"And may I beg to know of you," said Lord Menteith, apparently interested in the adventures of this soldier of fortune, "how you liked this change of masters?"
'Indifferent well," said the captain-" very indifferent well. I cannot say that the emperor paid much better than the great Gustavus. For hard knocks, we had plenty of
them. I was often obliged to run my head against my old acquaintances, the Swedish feathers, whilk your honour must conceive to be double-pointed stakes, shod with iron at each end, and planted before the squad of pikes to prevent an onfall of the cavalry. The whilk Swedish feathers, although they look gay to the eye, resembling the shrubs or lesser trees of ane forest, as the puissant pikes, arranged in battalia behind them, correspond to the tall pines thereof, yet, nevertheless, are not altogether so soft to encounter as the plumage of a goose. Howbeit, in despite of heavy blows and light. pay, a cavalier of fortune may thrive indifferently well in the imperial service, in respect his private casualties are nothing so closely looked to as by the Swede; and so that an officer did his duty on the field, neither Wallenstein nor Pappenheim, nor old Tilly before them, would likely listen to the objurgations of boors or burghers against any commander or soldado, by whom they chanced to be somewhat closely shorn. So that an experienced cavalier, knowing how to lay, as our Scottish phrase runs, 'the head of the sow to the tail of the grice,' might get out of the country the pay whilk he could not obtain from the emperor."
"With a full hand, sir, doubtless, and with interest," said Lord Menteith.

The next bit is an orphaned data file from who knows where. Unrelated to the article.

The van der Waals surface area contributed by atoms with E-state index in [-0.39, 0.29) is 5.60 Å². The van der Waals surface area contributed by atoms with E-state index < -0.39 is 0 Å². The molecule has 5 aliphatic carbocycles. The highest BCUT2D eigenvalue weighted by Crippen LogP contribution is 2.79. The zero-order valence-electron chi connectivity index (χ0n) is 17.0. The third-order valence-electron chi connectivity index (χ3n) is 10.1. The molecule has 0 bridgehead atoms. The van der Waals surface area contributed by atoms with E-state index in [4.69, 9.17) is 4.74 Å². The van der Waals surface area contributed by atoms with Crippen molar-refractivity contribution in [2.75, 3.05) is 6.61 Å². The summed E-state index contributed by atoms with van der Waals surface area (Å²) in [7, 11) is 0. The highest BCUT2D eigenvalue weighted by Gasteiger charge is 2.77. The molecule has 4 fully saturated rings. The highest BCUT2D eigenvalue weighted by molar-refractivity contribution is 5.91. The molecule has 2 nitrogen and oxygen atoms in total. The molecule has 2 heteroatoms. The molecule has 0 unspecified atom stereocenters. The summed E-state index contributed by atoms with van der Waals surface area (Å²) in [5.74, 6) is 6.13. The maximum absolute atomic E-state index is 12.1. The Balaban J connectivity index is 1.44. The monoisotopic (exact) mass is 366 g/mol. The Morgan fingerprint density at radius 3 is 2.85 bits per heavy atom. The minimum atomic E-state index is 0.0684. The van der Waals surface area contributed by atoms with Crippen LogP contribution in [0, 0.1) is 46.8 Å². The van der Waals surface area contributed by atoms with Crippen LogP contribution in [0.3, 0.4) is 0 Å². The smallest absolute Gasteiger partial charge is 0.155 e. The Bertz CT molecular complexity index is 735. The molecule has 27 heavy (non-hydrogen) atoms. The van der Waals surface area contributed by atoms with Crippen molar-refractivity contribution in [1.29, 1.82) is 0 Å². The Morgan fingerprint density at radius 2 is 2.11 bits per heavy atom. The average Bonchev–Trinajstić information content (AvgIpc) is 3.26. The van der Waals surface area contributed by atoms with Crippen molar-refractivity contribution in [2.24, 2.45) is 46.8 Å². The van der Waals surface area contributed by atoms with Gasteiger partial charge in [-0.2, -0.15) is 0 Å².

"Indubitably, my lord," answered Dalgetty composedly; for it would be doubly disgraceful for any soldado of rank to have his name called in question for any petty delinquency."
“And pray, sir," continued Lord Menteith, "what made you leave so gainful a service?"
"Why, truly, sir," answered the soldier, "an Irish cavalier, called O'Quilligan, being major of our regiment, and I having had words with him the night before, respecting the
worth and precedence of our several nations, it pleased him the next day to deliver his orders to me with the point of his batoon advanced and held aloof, instead of declining and trailing the same, as is the fashion from a courteous commanding officer toward his equal in rank, though, it may be, his inferior in military grade. Upon this quarrel, sir, we fought in private rencontre; and as, in the perquisitions, which followed, it pleased Walter Butler, our oberst, or colonel, to give the lighter punishment to his countryman, and the heavier to me, whereupon, ill-stomaching such partiality, I exchanged my commission for one under the Spaniard."
"I hope you found yourself better off by the change?" said Lord Menteith.